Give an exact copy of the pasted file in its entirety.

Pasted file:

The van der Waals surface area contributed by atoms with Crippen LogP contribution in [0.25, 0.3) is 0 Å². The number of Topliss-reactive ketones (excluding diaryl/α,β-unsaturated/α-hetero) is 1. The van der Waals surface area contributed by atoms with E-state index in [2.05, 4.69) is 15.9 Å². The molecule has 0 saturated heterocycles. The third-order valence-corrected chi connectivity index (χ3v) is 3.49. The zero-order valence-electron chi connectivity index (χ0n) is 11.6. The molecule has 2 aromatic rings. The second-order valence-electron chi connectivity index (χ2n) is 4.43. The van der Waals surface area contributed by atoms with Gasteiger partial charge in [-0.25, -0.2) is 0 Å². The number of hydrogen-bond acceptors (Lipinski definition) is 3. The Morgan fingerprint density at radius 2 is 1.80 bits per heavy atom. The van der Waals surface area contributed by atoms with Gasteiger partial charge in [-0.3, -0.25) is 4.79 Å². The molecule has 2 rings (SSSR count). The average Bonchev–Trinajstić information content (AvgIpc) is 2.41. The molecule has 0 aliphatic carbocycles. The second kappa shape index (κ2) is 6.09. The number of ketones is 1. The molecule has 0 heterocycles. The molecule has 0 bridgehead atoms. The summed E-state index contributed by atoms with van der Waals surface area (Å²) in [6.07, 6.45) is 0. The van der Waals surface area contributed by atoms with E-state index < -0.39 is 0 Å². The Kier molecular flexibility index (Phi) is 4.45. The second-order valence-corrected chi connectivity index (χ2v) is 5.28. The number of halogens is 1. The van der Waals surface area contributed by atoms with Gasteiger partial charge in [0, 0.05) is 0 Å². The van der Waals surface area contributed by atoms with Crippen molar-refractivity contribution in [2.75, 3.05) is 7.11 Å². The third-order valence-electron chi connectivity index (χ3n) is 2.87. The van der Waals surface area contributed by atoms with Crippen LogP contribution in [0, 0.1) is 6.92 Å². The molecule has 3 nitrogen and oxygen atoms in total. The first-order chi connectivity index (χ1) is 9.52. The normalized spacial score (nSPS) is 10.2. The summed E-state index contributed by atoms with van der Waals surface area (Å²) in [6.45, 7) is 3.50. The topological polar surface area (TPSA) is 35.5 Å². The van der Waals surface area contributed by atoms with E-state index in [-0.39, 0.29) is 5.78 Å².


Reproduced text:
The van der Waals surface area contributed by atoms with Crippen LogP contribution in [0.25, 0.3) is 0 Å². The number of Topliss-reactive ketones (excluding diaryl/α,β-unsaturated/α-hetero) is 1. The van der Waals surface area contributed by atoms with E-state index in [2.05, 4.69) is 15.9 Å². The molecule has 0 saturated heterocycles. The third-order valence-corrected chi connectivity index (χ3v) is 3.49. The zero-order valence-electron chi connectivity index (χ0n) is 11.6. The molecule has 2 aromatic rings. The second-order valence-electron chi connectivity index (χ2n) is 4.43. The van der Waals surface area contributed by atoms with Gasteiger partial charge in [-0.25, -0.2) is 0 Å². The number of hydrogen-bond acceptors (Lipinski definition) is 3. The Morgan fingerprint density at radius 2 is 1.80 bits per heavy atom. The van der Waals surface area contributed by atoms with Gasteiger partial charge in [-0.3, -0.25) is 4.79 Å². The molecule has 2 rings (SSSR count). The average Bonchev–Trinajstić information content (AvgIpc) is 2.41. The molecule has 0 aliphatic carbocycles. The second kappa shape index (κ2) is 6.09. The number of ketones is 1. The molecule has 0 heterocycles. The molecule has 0 bridgehead atoms. The summed E-state index contributed by atoms with van der Waals surface area (Å²) in [6.07, 6.45) is 0. The van der Waals surface area contributed by atoms with E-state index < -0.39 is 0 Å². The Kier molecular flexibility index (Phi) is 4.45. The second-order valence-corrected chi connectivity index (χ2v) is 5.28. The number of halogens is 1. The van der Waals surface area contributed by atoms with Gasteiger partial charge in [0, 0.05) is 0 Å². The van der Waals surface area contributed by atoms with Crippen molar-refractivity contribution in [2.75, 3.05) is 7.11 Å². The third-order valence-electron chi connectivity index (χ3n) is 2.87. The van der Waals surface area contributed by atoms with Crippen LogP contribution in [0, 0.1) is 6.92 Å². The molecule has 3 nitrogen and oxygen atoms in total. The first-order chi connectivity index (χ1) is 9.52. The normalized spacial score (nSPS) is 10.2. The summed E-state index contributed by atoms with van der Waals surface area (Å²) in [6.45, 7) is 3.50. The topological polar surface area (TPSA) is 35.5 Å². The van der Waals surface area contributed by atoms with E-state index in [-0.39, 0.29) is 5.78 Å².